Magazine article The Spectator

Camelot Shenanigans

Magazine article The Spectator

Camelot Shenanigans

Article excerpt

Radio Camelot shenanigans

I mentioned in this column last week a programme called When the World Was Young, which was about why the British seemed captivated by President Kennedy when he entered office in 1961. In Secrets al Camelot on Radio Four (Saturday), Anthony Howard also asked if the posthumous revelations about JFK's private life had affected his reputation and how these had been hidden during his lifetime. Both questions arc difficult to answer, though in this balanced and measured programme Howard had a good try.

It was Jackie Kennedy who first coined the term 'Camelot', in an interview with Life magazine in December 1963. Unfortunately, her own diaries will not be published until 50 years after her death, which means a wait of 41 years. Much of the truth about the Kennedy White House has emerged over the years. Although, for example, I knew that Kennedy suffered from the potentially fatal Addison's Disease, I didn't realise he had so many different illnesses which, had they been divulged at the time, would have prevented him securing the Democratic nomination. Some think that the drugs he was on encouraged his constant womanising but, as this programme reminded us, his father Joseph was the same. Charles Wheeler, a former BBC Washington correspondent, thought that Kennedy's bad back might have contributed to his death. He was wearing a back brace on the day he died in Dallas. Instead of collapsing after the first shot he stayed upright and was killed by the third shot.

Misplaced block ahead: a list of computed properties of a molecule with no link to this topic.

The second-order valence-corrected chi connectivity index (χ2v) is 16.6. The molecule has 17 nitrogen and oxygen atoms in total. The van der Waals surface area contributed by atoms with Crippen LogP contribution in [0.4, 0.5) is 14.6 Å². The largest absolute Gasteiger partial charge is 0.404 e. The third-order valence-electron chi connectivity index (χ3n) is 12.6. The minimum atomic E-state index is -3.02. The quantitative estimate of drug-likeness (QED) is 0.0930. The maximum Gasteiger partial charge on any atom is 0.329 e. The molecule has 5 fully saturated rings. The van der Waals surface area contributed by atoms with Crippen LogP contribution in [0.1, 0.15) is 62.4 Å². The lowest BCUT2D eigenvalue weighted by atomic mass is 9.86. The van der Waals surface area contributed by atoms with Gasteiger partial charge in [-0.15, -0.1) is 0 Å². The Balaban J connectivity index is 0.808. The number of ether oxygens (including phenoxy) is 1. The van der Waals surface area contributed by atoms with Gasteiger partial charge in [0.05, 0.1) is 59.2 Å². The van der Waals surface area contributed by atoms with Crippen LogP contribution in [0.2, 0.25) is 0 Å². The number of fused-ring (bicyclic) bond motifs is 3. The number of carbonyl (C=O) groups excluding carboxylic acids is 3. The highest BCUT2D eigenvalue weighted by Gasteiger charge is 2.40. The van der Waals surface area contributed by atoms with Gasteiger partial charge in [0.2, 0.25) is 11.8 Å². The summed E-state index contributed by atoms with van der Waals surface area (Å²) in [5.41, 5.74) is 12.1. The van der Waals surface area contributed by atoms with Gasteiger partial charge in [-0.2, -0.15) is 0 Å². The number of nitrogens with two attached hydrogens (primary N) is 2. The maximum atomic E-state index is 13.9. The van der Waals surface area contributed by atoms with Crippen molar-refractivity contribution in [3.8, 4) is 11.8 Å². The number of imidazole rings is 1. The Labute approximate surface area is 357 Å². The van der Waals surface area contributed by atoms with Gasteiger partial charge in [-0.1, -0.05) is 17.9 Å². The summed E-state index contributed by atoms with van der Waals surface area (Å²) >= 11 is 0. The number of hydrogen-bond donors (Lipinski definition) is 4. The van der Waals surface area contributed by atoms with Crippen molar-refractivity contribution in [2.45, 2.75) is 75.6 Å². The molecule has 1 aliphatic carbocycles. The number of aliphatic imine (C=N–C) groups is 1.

How, though, was all this kept quiet? Some of those close to the Kennedys clearly didn't know; others did, but didn't say anything. We heard the story of how Jackie Kennedy was showing a French journalist around the president's office when she introduced him to a member of staff, saying in French, 'This young woman is supposed to be sleeping with my husband.' Two of them were known as 'Fiddle' and 'Faddle'. There was also Mimi, a young intern who had a two-year affair with JFK. Wheeler recalled discussing this with the television commentator Walter Cronkite who said he knew nothing about it. But then he and his contemporaries observed a rule laying down that if a person's private life didn't interfere with national security or his ability to do his job they wouldn't write about it. …

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